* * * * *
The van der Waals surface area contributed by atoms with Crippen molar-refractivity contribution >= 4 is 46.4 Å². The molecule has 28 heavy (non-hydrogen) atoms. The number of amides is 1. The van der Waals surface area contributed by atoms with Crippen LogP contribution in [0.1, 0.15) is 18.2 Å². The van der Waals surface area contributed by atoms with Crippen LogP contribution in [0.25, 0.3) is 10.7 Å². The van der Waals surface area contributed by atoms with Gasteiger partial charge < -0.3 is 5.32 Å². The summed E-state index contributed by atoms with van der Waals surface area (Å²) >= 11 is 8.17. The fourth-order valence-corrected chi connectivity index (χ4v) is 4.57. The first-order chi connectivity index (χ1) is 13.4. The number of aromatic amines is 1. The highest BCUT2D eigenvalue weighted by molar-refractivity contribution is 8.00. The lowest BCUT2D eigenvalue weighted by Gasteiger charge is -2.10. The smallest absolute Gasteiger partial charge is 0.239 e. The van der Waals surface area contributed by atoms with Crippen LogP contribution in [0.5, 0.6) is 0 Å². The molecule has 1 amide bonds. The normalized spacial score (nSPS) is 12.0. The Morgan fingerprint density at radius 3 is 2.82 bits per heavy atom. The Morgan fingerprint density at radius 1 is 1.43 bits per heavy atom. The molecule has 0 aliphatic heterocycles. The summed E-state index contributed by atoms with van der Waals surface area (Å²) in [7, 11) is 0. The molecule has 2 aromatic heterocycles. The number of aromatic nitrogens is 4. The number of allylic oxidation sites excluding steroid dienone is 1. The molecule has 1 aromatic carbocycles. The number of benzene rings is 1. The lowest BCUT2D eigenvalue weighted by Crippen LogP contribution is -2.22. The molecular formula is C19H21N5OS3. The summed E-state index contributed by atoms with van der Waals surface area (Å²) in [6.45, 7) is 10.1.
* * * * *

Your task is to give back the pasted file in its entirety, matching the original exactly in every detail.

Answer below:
The van der Waals surface area contributed by atoms with Crippen molar-refractivity contribution >= 4 is 46.4 Å². The molecule has 28 heavy (non-hydrogen) atoms. The number of amides is 1. The van der Waals surface area contributed by atoms with Crippen LogP contribution in [0.1, 0.15) is 18.2 Å². The van der Waals surface area contributed by atoms with Crippen LogP contribution in [0.25, 0.3) is 10.7 Å². The van der Waals surface area contributed by atoms with Gasteiger partial charge < -0.3 is 5.32 Å². The summed E-state index contributed by atoms with van der Waals surface area (Å²) >= 11 is 8.17. The fourth-order valence-corrected chi connectivity index (χ4v) is 4.57. The first-order chi connectivity index (χ1) is 13.4. The number of aromatic amines is 1. The highest BCUT2D eigenvalue weighted by molar-refractivity contribution is 8.00. The lowest BCUT2D eigenvalue weighted by Gasteiger charge is -2.10. The smallest absolute Gasteiger partial charge is 0.239 e. The van der Waals surface area contributed by atoms with Crippen LogP contribution in [0.5, 0.6) is 0 Å². The molecule has 1 amide bonds. The normalized spacial score (nSPS) is 12.0. The Morgan fingerprint density at radius 3 is 2.82 bits per heavy atom. The Morgan fingerprint density at radius 1 is 1.43 bits per heavy atom. The molecule has 0 aliphatic heterocycles. The summed E-state index contributed by atoms with van der Waals surface area (Å²) in [7, 11) is 0. The molecule has 2 aromatic heterocycles. The number of aromatic nitrogens is 4. The number of allylic oxidation sites excluding steroid dienone is 1. The molecule has 1 aromatic carbocycles. The number of benzene rings is 1. The lowest BCUT2D eigenvalue weighted by Crippen LogP contribution is -2.22. The molecular formula is C19H21N5OS3. The summed E-state index contributed by atoms with van der Waals surface area (Å²) in [6.45, 7) is 10.1.